I absolutely love this because it’s like Thorne is trying to use one of his old flirting tactics of picking up girls, but Cress doesn’t fall for it. She doesn’t even notice. And Thorne just laughs it off because he realizes it isn’t gonna work on her.
***DISCLAIMER: I saw a lot of the reviews mentioned weeks ago, mostly during release week.***
So, first off, yay! THE HATE U GIVE is a #1 fucking New York
Times Bestseller. I can’t be happier about this.
THE HATE U GIVE (aka THUG, if you’ve seen the hashtag on
Twitter) by Angie Thomas is a truly revolutionary book. It’s introduced to the
YA community and publishing industry that not only do diverse stories written
by people of color and marginalized writers matter, but also that they are
demanded by consumers. For years, agents, editors and publishing houses were
saying that there was no market for books like THUG. Welp. As it turns out,
that was just fake news! Anyway, THUG hitting the New York Times is a massive
deal, and I think we’ll see more changes within the industry. At least, one can
The point of this post though is to open up the discussion
of how to talk about THUG without
being problematic. And this is mostly aimed at white reviewers, bloggers,
journalists, etc. I’ve read several reviews, blog posts, Tweets, and general
articles about THUG that rubbed me the wrong way, and I’m just going to
highlight some of those things here.
My thoughts are probably going to be scattered and this
might have a zillion typos because I’ve not yet had coffee and it’s early for
me, but just hang with me.
First off – let’s
start with the title. THE HATE U GIVE. It comes from Tupac Shakur who had a
tattoo and a life motto of: T.H.U.G.L.I.F.E. It stood for “The Hate U Give
Little Infants Fucks Everybody.” It’s a statement of what white society feeds
into our youth (hatred, racism, and systems of oppression) and how it comes
back around with long, devastating effects and stereotypes between white
society and the black community. That’s why a lot of times when we see black
and brown kids getting gunned down by racists, we’re always hearing that, “they
were no angel. They were just a thug.” This is what Tupac was warning us about.
The usage of the letter “U” and not “you” is AAVE. The
letter “U” is deeply rooted in black culture, mostly through music. I’ve seen a
lot of people (usually white reviewers) write “THE HATE YOU GIVE” and though a
lot of people don’t get corrected, it’s still kind of a microaggression. If you
find that annoying, it’s probably because you’ve internalized that your way of
speaking is superior, thus, walking the lines of white supremacy. Ignoring the
usage of the letter “U” is erasure of an intimate element to Angie Thomas’s
novel and black culture. Please don’t intentionally correct the title to “THE HATE YOU GIVE.” That’s offensive.
Speaking of AAVE:
AAVE is African American Vernacular English. It’s a whole
rule-bound dialect of English with very clear, defined grammar structures. THUG
is full of AAVE, which is part of the reason I love it so much. If in your
review, you mention something along the lines of “a language deficit” or
“incorrect/ungrammatical” structures, that’s problematic logic. Just because
you don’t understand something doesn’t make it wrong. If you don’t understand
what something means, please don’t hesitate to Google, if you can. It will save
However, Starr, the main character in THUG is constantly
code-switching. Code-switching is when black people switch our behavior and
language to certain navigate situations. It’s how we balance who we are with
who we have to be at times. Starr lives in the hood, but goes to a very “preppy”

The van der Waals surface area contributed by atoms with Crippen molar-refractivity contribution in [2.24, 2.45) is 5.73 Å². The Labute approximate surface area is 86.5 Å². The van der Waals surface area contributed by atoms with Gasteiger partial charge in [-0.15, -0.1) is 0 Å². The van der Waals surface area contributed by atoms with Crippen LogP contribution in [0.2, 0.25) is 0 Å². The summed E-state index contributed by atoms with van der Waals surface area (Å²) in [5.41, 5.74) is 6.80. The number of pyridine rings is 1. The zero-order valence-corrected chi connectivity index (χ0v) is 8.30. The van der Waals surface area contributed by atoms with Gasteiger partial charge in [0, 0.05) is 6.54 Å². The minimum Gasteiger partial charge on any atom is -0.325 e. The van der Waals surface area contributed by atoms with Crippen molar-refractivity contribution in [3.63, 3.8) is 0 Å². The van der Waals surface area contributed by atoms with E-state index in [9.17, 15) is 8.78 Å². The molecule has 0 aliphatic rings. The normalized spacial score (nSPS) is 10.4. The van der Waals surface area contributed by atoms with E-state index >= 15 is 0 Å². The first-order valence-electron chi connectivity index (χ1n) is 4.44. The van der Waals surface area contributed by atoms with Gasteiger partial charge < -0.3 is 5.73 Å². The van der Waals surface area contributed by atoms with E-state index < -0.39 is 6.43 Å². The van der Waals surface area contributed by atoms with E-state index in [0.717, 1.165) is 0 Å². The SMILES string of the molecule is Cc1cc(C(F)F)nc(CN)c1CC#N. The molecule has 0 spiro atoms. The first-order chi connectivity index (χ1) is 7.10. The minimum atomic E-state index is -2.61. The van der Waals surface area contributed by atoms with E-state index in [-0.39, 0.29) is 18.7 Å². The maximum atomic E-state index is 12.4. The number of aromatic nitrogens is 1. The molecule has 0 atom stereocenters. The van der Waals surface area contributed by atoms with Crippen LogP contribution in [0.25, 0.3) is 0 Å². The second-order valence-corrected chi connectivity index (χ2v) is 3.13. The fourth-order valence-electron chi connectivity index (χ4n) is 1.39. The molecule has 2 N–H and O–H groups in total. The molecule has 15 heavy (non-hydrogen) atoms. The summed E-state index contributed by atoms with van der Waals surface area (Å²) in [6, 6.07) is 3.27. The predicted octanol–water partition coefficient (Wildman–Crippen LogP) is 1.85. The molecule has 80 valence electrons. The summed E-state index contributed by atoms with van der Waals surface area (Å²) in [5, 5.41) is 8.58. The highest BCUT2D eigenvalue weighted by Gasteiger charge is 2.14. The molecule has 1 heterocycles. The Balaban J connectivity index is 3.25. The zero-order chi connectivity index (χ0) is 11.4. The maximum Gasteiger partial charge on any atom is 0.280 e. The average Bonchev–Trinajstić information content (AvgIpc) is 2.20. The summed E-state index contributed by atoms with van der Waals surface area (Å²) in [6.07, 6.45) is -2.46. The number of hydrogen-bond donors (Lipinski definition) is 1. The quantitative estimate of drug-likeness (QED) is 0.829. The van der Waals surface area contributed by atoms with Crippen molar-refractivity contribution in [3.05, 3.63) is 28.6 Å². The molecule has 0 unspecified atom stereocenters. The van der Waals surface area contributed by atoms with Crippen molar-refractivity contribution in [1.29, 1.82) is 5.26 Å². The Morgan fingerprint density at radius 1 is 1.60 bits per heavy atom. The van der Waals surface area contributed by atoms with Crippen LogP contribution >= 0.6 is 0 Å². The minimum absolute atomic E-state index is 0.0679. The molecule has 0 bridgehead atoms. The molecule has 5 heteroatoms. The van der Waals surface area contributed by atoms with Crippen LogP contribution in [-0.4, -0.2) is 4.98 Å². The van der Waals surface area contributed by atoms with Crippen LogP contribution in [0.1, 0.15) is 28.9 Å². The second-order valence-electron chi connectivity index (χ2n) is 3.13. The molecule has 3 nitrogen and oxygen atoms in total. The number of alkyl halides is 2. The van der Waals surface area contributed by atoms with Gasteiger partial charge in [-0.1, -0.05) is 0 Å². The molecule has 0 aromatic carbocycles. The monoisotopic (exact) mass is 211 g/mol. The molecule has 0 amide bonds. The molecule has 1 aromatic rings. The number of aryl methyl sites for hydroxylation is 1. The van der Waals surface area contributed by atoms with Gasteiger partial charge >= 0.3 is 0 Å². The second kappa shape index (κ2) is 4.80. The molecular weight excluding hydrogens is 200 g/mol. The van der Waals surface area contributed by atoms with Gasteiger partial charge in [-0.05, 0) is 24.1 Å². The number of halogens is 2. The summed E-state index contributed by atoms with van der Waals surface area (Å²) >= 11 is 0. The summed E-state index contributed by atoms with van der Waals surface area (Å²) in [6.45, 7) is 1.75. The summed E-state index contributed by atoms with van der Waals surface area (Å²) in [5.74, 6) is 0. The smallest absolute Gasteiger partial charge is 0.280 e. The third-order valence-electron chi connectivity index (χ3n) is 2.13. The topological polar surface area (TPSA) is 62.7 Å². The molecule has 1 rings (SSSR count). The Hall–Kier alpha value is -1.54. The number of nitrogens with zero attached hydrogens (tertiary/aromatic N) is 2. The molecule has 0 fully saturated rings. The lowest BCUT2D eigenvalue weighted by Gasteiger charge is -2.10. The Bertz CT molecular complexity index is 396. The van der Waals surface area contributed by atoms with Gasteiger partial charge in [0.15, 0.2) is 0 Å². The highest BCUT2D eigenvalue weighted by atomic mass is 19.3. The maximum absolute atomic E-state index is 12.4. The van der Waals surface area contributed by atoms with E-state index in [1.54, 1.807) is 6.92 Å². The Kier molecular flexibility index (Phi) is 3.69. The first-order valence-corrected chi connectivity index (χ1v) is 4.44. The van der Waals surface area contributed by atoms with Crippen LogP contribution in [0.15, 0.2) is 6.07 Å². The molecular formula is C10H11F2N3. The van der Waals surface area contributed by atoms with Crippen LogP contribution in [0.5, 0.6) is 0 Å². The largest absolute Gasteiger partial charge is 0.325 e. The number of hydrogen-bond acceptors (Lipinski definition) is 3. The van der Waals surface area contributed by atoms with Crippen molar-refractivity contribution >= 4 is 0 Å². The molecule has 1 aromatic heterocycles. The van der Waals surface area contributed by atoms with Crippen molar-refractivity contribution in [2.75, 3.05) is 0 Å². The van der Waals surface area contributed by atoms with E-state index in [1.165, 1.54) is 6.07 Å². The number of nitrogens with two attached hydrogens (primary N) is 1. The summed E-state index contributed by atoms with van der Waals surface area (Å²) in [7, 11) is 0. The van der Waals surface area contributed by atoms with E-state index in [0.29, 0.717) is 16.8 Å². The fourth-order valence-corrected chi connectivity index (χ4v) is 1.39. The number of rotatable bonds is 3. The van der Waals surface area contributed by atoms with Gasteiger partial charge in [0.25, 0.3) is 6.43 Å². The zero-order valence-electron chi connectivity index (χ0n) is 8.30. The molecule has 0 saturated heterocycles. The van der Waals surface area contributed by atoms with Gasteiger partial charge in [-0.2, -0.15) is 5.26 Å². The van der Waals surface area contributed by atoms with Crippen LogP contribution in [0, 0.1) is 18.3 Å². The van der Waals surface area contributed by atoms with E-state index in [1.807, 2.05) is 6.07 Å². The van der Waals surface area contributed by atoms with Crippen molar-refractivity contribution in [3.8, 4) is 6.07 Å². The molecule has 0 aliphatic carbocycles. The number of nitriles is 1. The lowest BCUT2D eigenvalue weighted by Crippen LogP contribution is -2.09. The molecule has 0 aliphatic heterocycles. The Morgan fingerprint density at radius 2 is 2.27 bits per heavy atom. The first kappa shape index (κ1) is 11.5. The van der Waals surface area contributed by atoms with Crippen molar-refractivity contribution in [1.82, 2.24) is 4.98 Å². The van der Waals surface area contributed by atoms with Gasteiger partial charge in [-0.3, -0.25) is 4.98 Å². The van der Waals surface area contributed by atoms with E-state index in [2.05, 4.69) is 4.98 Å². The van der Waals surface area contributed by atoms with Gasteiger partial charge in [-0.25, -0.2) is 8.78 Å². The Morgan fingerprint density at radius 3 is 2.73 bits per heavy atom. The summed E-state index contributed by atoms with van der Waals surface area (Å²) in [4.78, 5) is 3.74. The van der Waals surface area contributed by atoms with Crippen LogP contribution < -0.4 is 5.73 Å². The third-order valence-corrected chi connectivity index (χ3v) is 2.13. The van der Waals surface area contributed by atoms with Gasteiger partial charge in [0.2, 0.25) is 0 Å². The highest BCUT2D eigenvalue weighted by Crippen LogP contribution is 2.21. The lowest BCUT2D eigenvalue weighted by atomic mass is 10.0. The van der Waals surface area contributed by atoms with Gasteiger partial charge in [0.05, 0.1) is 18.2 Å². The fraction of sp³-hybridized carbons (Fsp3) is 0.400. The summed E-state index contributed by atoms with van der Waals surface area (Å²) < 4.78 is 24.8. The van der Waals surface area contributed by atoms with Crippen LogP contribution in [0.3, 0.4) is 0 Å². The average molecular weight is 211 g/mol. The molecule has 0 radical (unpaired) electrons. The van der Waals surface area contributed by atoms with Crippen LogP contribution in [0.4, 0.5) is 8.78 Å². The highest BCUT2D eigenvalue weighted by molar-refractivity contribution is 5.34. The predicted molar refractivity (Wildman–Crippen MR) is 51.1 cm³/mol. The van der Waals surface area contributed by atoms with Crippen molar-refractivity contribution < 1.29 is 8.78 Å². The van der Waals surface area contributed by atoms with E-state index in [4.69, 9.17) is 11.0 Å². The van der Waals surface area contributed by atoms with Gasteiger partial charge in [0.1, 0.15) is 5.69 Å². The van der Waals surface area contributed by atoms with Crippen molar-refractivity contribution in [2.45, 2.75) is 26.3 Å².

school in the suburbs where she’s one of the only black kids in her class. She
speaks and behaves differently around her friends than she does when she’s at
school and around white folks because she absolutely has to. It’s a survival tactic.
That’s a real thing that people have to do. So, stop calling it “inauthentic”
Which brings me to…
Comparisons to novels
by other black authors
It’s important not to box in black culture, especially when
it comes to language. Yes, we code switch. Yes, we manipulate the English
language. But black people are not a monolith. When you read books by black
authors who write black characters don’t expect them to use AAVE in it and
don’t expect them not to. We know standard English. A lot of us have degrees in
English. In a lot of reviews by white reviewers, I’m seeing people compare THUG
to ALL AMERICAN BOYS. Just stop it. Don’t. Do. This. You’re totally allowed to
like one more than the other and whatever, but comparing the two, saying one is
“more realistic” than the other because it fulfills whatever prejudiced views
you have of black people and our experiences is pretty dang racist, if you didn’t know.
Lastly, for now because I may come back to this:
If you haven’t already, go pick up THE HATE U GIVE by Angie
Thomas. You won’t regret it. It’s amazing and beautiful and heartbreaking and
real as fuck.
If you don’t want a man dead, don’t bludgeon him over the head repeatedly.
Book Review: Uprooted by Naomi Novik [5 stars]
This was the first book I read by Naomi Novik, and I just completely fell in love with her writing. As a fairytale retelling, Novik manages to capture the language and magic of the original story - the narrative strongly reminded me of some of the stories I’ve read by the Grimm Brothers - while still creating a book which is wholly unique. There is powerful world-building, and the magic and plot are beautifully woven together with vivid description into a compelling story. Uprooted is also surprisingly funny for a story so embedded in fantasy. The characters are clumsy, sarcastic and utterly charming, and you can’t help but fall in love with them. This book has romance, strong female friendships and adventure, and I cannot recommend reading it enough.
And for the first time anywhere- Here’s the full, uncropped hardcover jacket art! Coming in October from the minds of Rick Riordan and Orpheus Collar, 160 pages of epic conclusiveness to a trilogy of graphic novels 5,000 years in the making :D